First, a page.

This exhibition includes work of artists from the SADC region. Its curatorial placing attempts to initiate a discussion about the understanding of 'cultural capital' within the SADC region, while also trying to identify 'cultural currency' in relation the imagined and the geographic location that is Africa.
It is acknowledged that while the intended discussion raises questions that cannot be sufficiently answered within the duration of the exhibition there is a hope that enough dialogue is stimulated to remind us of who we are and whether or not there can be a unified voice that reflects our respective histories.

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Cultural Brokerage Africa Imagined (Act 1)

The Concept

Cultural Brokerage: Africa Imagined (Act 1)
The notion of 'Cultural Brokerage' within an African context recently received critical attention with Sylverster Ogbechie's 2010 essay 'The Curator as Cultural Broker: A Critique of the Curatorial Regime of Okwui Enwezor in the Discourse of Contemporary African Art' (2010). Ogbechie called for a more critical engagement with African curatorial projects highlighting the risk of appraising such individuals as Okwui Enwezor as cultural experts. Ogbechie acknowledged that "Enwezor's curatorial practice of the past decade (was) one of the most significant developments in the discourse of contemporary African art", but he is critical of the extent to which Enwezor's intellectual practice has had the effect of "negating a critical engagement with the history and development of modern and contemporary art in Africa itself" (Ogbechie 2010: np). Ogbechie found the cause of this neglect in Enwezor's curatorial focus on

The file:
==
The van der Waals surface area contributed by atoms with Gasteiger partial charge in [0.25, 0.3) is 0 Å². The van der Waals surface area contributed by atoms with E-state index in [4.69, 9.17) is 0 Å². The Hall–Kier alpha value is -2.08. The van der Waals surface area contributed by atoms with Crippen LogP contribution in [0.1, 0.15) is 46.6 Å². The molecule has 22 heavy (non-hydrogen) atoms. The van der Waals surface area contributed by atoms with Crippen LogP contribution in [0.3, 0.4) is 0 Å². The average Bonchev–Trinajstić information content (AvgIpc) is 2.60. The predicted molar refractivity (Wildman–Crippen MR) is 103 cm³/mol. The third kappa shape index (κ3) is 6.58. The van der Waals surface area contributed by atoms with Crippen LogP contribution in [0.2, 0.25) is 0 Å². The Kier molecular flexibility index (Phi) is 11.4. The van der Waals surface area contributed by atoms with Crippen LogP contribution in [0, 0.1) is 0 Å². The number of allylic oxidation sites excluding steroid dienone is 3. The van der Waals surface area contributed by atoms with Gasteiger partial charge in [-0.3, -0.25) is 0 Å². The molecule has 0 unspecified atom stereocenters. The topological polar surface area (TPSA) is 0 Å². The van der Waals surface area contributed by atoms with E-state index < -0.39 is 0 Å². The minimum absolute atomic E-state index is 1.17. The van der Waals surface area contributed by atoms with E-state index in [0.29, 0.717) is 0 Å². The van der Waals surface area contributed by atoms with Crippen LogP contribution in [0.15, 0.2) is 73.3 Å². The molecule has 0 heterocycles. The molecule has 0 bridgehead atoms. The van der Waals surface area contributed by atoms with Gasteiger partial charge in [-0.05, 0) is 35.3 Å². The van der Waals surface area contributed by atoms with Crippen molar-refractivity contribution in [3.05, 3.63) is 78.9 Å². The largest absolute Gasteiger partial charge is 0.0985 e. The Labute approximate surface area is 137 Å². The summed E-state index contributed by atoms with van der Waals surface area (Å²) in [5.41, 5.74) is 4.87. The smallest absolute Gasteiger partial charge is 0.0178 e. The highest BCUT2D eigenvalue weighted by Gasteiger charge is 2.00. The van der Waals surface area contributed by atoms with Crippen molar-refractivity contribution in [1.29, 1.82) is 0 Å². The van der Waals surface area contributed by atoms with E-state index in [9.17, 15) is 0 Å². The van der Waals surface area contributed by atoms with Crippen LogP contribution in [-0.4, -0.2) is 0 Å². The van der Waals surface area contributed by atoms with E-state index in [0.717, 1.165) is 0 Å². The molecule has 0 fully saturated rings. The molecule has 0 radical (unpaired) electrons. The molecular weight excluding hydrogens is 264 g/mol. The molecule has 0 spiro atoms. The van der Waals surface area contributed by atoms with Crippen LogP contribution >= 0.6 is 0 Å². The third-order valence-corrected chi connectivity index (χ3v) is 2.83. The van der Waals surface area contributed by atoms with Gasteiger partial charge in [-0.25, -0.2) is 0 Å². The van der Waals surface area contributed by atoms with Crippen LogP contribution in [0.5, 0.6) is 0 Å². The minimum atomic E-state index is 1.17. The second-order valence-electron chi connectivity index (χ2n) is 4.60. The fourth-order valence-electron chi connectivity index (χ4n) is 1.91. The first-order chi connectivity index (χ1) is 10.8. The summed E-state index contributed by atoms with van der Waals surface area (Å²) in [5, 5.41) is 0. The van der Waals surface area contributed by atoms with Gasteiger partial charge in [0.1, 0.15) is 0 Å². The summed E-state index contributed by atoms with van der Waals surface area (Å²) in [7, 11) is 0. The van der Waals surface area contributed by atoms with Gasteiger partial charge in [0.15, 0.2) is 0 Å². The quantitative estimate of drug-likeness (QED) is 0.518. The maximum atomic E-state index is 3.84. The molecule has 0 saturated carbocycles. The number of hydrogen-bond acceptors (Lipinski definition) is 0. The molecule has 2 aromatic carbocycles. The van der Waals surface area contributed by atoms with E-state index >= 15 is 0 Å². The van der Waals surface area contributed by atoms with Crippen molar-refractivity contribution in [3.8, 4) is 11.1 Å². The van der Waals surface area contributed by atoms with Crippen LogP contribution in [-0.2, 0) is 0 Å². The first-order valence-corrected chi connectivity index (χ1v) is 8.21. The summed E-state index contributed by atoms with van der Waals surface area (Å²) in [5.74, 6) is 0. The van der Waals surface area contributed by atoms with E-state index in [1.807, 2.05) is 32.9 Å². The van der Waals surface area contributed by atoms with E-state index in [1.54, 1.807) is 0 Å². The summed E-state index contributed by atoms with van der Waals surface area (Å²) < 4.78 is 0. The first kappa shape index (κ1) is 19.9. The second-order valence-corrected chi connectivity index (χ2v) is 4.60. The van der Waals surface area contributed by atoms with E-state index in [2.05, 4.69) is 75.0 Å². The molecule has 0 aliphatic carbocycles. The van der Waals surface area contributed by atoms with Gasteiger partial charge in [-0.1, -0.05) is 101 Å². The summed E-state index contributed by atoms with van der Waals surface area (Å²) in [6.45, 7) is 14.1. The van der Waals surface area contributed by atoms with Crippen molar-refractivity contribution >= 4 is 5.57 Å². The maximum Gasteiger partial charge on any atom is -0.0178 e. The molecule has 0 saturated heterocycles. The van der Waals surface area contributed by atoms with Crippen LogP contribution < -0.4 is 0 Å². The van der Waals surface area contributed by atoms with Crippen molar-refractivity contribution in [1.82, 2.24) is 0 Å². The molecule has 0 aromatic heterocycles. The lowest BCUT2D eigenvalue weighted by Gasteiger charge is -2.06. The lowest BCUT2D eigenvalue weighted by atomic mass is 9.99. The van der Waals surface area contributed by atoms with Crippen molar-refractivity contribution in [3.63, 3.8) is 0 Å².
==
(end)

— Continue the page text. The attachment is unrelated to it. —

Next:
radical notions of contemporaneity built mainly on the practice of African artists who live and work in the West, and an unfailing interest in defining contemporary African art as a context that emerges with the postcolonial African subject (Ogbechie 2010: np).
African Modernity has attracted extensive discussion around its constitution. Fortunately or unfortunately it is difficult to discuss cultural practice within African and the SADC region outside of historical context of monetary value and currency. Due to the extensive history of 'traditional African art' curators and cultural activists are looked upon (as suggested by Ogbechie's essay) as brokers and consultants. This proposal, exhibition and programming intends to situate the discussion initially within the SADC region and eventually through numerical acts (exhibitions) the African continent.
The African Union (AU) is due to celebrate its 50th year in existence. This celebration will allow for country-specific reflection that highlights milestones in continent's history.

The dialogue around cultural brokerage brings to question where 'Africa' is situated and how one assigns value to 'Africa and African-ness' given that "Africa is everywhere but nowhere, essentially described in the discourse as a non- location" (Ogbechie 2010: np).
This raises the question of 'authenticity' with reference to African identity. The interpretation of African identity differs within global and local contexts. These differences can also be observed within the continent. The exhibition is significant because Africa has become a recurring subject of debate from within and outside the continent. Also in question with reference African identity, modernity and contemporaneity is who has a right to speak for or represent whom? Do notions of truth, origin and agency still have some significance or relevance to the contemporary?

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Visit the exhibit! 25 May - 30 June 2013

At the opening - 24 May 2013